8. When I was trying to find an agent, with sky-is-falling news about the death of books all around me, my husband was in the process of leaving the newspaper where he had been a reporter for two decades. For a while we both felt like complete dinosaurs. My husband, wonder of wonders, eventually landed in TV news. I got a wonderful agent and sold my book, although during the first lunch my agent and I had, he said, in his patented Eeyore voice, that he thought novels were going the way of poetry. He’s probably right, but at this point it’s all I know how to do.

    All of that is to say, if young people still want to do this, instead of designing multimedia e-zines, it’s a sign of hope. Youth breathing down my neck is another thing I don’t have time to worry about.

    And I am just getting started. I get to be young a little while longer–doesn’t matter if I remember leaded gas and phones with cords. Talk to me in several books.

    • Henry Dunow has a patent on the Eeyore voice? That fucker. Will you please ask him if I can use it today? I’m feeling kind of blue.

      • One of the many reasons I love him is that, when I talked to him on the Friday after my book came out on Tuesday, to really nice attention and reviews, he asked how I was and I wasn’t afraid to say, “Awful.” (This after a week of people saying, “aren’t you just SO HAPPY?!”) And he said, “I know! It IS awful, isn’t it? I wake up every morning full of existential dread.”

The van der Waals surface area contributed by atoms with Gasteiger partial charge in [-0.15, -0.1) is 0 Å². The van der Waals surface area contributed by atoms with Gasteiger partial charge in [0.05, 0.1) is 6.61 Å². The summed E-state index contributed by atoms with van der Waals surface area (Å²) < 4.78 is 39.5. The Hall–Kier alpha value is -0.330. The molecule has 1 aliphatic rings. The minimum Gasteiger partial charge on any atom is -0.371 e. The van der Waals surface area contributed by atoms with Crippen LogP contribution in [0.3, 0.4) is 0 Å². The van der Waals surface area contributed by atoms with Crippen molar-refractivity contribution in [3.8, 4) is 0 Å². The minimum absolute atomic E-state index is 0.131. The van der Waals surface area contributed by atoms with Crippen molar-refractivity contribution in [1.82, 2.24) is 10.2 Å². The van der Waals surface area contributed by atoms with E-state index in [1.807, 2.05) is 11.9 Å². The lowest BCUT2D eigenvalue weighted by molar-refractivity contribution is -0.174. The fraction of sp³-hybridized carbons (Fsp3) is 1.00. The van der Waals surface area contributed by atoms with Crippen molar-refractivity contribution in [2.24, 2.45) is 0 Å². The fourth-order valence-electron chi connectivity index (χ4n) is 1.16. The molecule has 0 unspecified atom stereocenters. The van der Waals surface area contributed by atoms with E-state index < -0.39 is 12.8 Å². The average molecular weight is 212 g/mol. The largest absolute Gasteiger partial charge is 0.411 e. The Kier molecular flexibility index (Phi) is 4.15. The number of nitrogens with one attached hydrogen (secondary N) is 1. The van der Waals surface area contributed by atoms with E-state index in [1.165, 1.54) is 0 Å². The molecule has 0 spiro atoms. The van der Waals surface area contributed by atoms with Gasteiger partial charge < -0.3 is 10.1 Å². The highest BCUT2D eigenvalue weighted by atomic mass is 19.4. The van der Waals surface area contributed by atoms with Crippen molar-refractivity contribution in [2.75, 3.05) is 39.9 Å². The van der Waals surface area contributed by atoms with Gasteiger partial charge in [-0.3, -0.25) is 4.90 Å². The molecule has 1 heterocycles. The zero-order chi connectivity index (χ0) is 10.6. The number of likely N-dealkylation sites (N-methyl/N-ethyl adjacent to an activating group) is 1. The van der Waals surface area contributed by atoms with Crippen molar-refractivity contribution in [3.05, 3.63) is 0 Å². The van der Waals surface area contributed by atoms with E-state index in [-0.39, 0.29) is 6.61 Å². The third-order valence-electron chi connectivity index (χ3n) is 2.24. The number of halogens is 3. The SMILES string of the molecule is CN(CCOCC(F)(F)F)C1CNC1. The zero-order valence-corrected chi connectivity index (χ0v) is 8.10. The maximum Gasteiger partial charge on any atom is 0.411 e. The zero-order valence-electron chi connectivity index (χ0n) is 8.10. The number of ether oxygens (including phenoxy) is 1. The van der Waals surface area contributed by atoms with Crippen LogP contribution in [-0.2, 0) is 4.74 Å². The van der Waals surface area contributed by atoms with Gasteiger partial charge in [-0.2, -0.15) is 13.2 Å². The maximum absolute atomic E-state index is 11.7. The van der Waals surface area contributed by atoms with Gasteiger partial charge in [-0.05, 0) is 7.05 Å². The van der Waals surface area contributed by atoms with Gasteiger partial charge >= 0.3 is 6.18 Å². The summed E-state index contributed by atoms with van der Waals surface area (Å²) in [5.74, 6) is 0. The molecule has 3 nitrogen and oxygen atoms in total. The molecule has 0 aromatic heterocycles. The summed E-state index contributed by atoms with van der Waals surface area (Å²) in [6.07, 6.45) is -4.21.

Hope the color of your day improves.

    • I love your book.

  9. I love my influences and though by nature I’m a silent torch in group settings, I can’t help but ask the questions. It’s inspiring to even have a question to ask much less hear an answer. I get weeks of motivation from a good reading and Q&A.

  10. Go see “Joan Rivers: A Piece of Work.” She has a great attitude toward women comics who tell her that she paved the way for them with the implication that the torch has somehow already been passed from her to the next generation. Her take is this: No one paved the way for her. She did it on her own and these other freeloaders can damn well do it on their own too.

    And as for those who feel that her paving the way means that they’ve moved into her territory — ha! She’s still alive, kicking and booking shows. If you think you’re going to ride your bike on her pavement, you gotta wait until she’s dead.

  11. I am, no questions asked, a silent torch. The millions of questions swirl and I think I can do it….no, the hand still stays down.